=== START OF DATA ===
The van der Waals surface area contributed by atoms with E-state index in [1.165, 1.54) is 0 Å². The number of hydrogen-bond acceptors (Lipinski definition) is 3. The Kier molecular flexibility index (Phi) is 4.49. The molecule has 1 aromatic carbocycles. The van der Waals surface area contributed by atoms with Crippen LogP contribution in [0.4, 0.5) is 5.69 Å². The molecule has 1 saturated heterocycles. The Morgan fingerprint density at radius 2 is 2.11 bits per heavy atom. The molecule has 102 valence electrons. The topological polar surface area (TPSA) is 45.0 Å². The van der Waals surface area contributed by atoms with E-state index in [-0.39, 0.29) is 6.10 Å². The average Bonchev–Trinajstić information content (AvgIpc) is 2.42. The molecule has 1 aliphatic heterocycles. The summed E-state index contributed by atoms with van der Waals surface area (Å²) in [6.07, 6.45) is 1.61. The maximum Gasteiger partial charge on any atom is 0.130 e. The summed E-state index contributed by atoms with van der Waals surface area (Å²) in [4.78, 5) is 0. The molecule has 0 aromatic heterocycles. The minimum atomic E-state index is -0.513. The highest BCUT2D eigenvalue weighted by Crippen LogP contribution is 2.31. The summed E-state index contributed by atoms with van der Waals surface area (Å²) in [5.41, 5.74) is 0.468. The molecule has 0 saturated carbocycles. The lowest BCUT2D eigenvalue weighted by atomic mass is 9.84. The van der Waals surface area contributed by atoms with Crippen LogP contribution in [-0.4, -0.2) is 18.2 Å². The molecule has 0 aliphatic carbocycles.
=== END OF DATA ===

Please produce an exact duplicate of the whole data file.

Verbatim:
The van der Waals surface area contributed by atoms with E-state index in [1.165, 1.54) is 0 Å². The number of hydrogen-bond acceptors (Lipinski definition) is 3. The Kier molecular flexibility index (Phi) is 4.49. The molecule has 1 aromatic carbocycles. The van der Waals surface area contributed by atoms with Crippen LogP contribution in [0.4, 0.5) is 5.69 Å². The molecule has 1 saturated heterocycles. The Morgan fingerprint density at radius 2 is 2.11 bits per heavy atom. The molecule has 102 valence electrons. The topological polar surface area (TPSA) is 45.0 Å². The van der Waals surface area contributed by atoms with E-state index in [-0.39, 0.29) is 6.10 Å². The average Bonchev–Trinajstić information content (AvgIpc) is 2.42. The molecule has 1 aliphatic heterocycles. The summed E-state index contributed by atoms with van der Waals surface area (Å²) in [6.07, 6.45) is 1.61. The maximum Gasteiger partial charge on any atom is 0.130 e. The summed E-state index contributed by atoms with van der Waals surface area (Å²) in [4.78, 5) is 0. The molecule has 0 aromatic heterocycles. The minimum atomic E-state index is -0.513. The highest BCUT2D eigenvalue weighted by Crippen LogP contribution is 2.31. The summed E-state index contributed by atoms with van der Waals surface area (Å²) in [5.41, 5.74) is 0.468. The molecule has 0 saturated carbocycles. The lowest BCUT2D eigenvalue weighted by atomic mass is 9.84. The van der Waals surface area contributed by atoms with Crippen LogP contribution in [-0.4, -0.2) is 18.2 Å². The molecule has 0 aliphatic carbocycles.